A Kiwi jeweller who has created collections for major department stores and fashion labels in New York has returned home and set up shop in Nelson – and her latest project is all about raising exposure for the humble bee.
Louise Douglas brought her home-based business from the US to Nelson about five years ago.
After working out of her garage for a couple of years, she branched out and set up a boutique store in Nile St in Nelson – a craft industry corner in the town.
There she works on her collections, with the help of an assistant, and customers can see her jewellery coming to life.
Her nature-inspired pieces are what New Zealanders connect to, she says. And it was watching the bees feeding on the lavender outside her studio window that inspired Douglas to create a bee necklance that paid homage to them.
Her bee necklace is hand carved from beeswax and cast in sterling silver or bronze and plated in 22k gold. The bee’s “dancing bottom” is a high-grade freshwater pearl.
The necklace comes with a package of Wild Forage wildflower seeds to attract bees to the garden. Proceeds from the seeds go to the National Bee Keepers Association of NZ.
Douglas says her work doesn’t fit solely in high fashion or craft, but is a mix of both.
“I want jewellery that is fashion-orientated and NZ made and handmade, and that is a genre that is new, and people are kind of getting their head around it,” she says.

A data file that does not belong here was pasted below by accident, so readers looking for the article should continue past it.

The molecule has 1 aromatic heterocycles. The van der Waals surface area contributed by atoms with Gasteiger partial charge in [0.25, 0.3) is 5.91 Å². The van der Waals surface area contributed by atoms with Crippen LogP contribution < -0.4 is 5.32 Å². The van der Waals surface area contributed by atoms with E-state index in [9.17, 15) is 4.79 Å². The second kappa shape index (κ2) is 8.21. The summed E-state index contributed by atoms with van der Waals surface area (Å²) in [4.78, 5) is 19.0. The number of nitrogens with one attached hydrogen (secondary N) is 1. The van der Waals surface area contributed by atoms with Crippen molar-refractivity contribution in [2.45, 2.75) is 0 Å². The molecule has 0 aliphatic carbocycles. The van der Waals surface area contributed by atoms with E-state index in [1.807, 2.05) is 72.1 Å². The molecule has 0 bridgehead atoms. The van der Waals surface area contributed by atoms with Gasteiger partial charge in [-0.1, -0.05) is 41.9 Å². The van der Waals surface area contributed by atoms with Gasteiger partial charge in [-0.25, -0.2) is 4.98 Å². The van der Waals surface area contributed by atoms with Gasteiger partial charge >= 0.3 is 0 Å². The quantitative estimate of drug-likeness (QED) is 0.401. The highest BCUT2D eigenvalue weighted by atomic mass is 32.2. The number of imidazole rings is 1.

Her Nelson boutique is pumping with customers in the summer, she says, with a mix of tourists and locals. “People like to buy to send to their family overseas, and we get all kinds of tourists – lots from Auckland, Christchurch, Australia, the US and China,” she says.
She supplies 13 stores around New Zealand, and sells goods through her online site, but says 50 percent of her income comes through the boutique store.
Douglas has enjoyed an international career as a jewller, including a 15-year stint in New York, designing collections for major departnment stores including Saks Fifth Avenue.
She also worked for private labels Old Navy, Express, Antropology and Banana Republic.
“My journey as a jeweller was a lot different to others jewellers. It was fast paced, we were always working on our own collections. It taught me about how to edit new designs, and understand what makes a good collection,” she says.